Which driver is going to win the Daytona 500?

February 17, 2011

Bowyer the man to beat

George Diaz

Orlando Sentinel

In Fairy Tale Land, Dale Earnhardt Jr. wins the Daytona 500 and NASCAR Nation sheds tears of joy for the prodigal son honoring his father. In the real world, Junior has yet to prove he can measure up to Daddy Dearest in a number of ways, so we'll move on to the most likely candidate: Clint Bowyer.

In three of the four restrictor-plate races last year, Bowyer was the man to chase down at some point. He led 19 laps in the season-opening Daytona 500, and another 19 in the July race at Daytona and at Talladega in the fall.

"Clint Bowyer, he'll go down in history as one of the greatest restrictor-plate racers, just like Kevin (Harvick)," team owner Richard Childress said last year.

Yes, this Daytona 500 will have a poignant ending. Another RCR Man — just like the elder Earnhardt — will be in Victory Lane.

If not Bowyer, it will be Harvick.

gdiaz@tribune.com

McMurray steps up again

Shawn Courchesne

Hartford Courant

Restrictor-plate racing at Daytona is always a crapshoot. Having the fastest car or being the best driver can mean nothing if no one on the track will help or if the right lane doesn't open up.

But sometimes unexpected drivers and teams seem to show a bit extra on the big tracks and in the big events. That has been the case of late for Jamie McMurray and his Earnhardt Ganassi Racing team.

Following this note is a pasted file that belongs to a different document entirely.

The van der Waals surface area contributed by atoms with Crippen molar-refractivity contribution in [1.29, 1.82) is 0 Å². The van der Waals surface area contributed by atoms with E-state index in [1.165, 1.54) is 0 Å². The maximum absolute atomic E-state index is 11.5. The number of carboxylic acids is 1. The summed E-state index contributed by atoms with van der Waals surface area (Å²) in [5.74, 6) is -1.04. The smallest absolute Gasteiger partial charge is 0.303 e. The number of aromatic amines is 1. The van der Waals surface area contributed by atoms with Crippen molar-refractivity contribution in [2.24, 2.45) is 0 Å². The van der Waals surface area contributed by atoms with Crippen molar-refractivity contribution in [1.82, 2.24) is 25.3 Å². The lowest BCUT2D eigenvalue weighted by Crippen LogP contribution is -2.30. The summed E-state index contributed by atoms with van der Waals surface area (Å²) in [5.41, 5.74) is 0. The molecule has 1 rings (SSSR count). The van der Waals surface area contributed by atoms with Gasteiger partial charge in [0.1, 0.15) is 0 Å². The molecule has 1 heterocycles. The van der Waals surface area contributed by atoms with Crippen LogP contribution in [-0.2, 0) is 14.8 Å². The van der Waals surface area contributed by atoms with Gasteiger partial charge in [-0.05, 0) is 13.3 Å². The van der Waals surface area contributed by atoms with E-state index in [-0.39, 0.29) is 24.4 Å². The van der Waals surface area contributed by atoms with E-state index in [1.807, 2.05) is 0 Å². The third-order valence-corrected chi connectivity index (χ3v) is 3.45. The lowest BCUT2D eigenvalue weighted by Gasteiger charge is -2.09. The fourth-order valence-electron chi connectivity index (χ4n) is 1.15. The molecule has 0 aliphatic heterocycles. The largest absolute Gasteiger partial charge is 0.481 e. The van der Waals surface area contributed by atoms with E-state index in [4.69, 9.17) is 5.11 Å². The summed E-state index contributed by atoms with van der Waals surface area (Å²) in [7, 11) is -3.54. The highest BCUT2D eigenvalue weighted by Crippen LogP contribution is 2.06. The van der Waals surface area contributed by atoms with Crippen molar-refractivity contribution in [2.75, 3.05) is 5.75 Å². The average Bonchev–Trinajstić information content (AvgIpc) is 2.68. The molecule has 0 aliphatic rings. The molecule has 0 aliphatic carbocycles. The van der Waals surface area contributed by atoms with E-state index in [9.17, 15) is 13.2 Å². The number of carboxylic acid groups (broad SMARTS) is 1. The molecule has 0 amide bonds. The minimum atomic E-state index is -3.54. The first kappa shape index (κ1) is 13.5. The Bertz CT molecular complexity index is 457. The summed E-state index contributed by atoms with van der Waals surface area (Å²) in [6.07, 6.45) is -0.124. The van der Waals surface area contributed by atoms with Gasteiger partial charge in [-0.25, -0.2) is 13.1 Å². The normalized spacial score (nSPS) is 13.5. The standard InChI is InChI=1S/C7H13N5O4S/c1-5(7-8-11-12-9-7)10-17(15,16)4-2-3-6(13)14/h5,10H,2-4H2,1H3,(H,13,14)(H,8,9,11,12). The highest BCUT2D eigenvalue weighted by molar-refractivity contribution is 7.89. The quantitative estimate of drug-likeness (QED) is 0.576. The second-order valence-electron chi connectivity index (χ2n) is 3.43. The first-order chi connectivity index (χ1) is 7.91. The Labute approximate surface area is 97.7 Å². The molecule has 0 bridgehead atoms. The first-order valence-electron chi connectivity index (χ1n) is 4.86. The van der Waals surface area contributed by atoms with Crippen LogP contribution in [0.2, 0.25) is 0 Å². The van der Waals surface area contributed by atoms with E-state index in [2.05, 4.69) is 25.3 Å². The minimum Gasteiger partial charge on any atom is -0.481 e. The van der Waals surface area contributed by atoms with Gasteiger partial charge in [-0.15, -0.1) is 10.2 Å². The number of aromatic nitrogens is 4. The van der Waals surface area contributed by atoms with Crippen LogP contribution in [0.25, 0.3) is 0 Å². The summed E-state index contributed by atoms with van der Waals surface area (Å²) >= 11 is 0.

McMurray's victory in last year's Daytona 500 was considered a huge upset. Then he went on to win the Brickyard 400 at Indianapolis and the October race at Charlotte. The possibility of McMurray rising to the occasion when the lights are brightest can't be discounted.

Don't be surprised to see McMurray become the first driver since Sterling Marlin in 1994-95 to win consecutive Daytona 500s.

scourchesne@tribune.com

It's time for Stewart

Jim Peltz

Los Angeles Times

As noted, the unpredictable nature of restrictor-plate racing at Daytona makes it tough to pick a favorite, which is why we've had nine different winners in the last nine years.

And to complicate matters, a repaved surface has introduced a new style of racing at Daytona that puts an emphasis on two-car drafting as opposed to the packs of cars we've seen barreling around the 2.5-mile speedway.

But while 2010 winner Jamie McMurray is as good a choice as any, let's stick with the notion that back-to-back wins aren't likely and go with Tony Stewart winning his first Daytona 500 on Sunday.

Stewart, a two-time NASCAR Sprint Cup Series champion and co-owner of his team, is a three-time winner of Daytona's July race. So he knows how to hustle around the track and will have no problem finding requisite drafting partners for his No. 14 Chevrolet.

jpeltz@tribune.com

Harvick a fitting choice

Keith Groller

The Morning Call

When we last left the Sprint Cup series, Kevin Harvick and Denny Hamlin came apart at Homestead and handed Jimmie Johnson his fifth straight title.

It's hard to go against Johnson or any member of the Hendrick Motorsports family, but no one has come on stronger in recent years than Harvick.

It's an odd year, which brings out the caution flag on predicting success for the fiery Harvick, who finished 14th in the series in 2005, 10th in 2007 and 19th two years ago. But Harvick led the most laps in last year's Daytona 500 before finishing seventh and came back to win the Coke Zero 400 in July at Daytona.

He's the one who replaced Dale Earnhardt at Richard Childress Racing, and other than Junior, there's no better sentimental choice on the 10th anniversary of the legend's death.

kgroller@tribune.com

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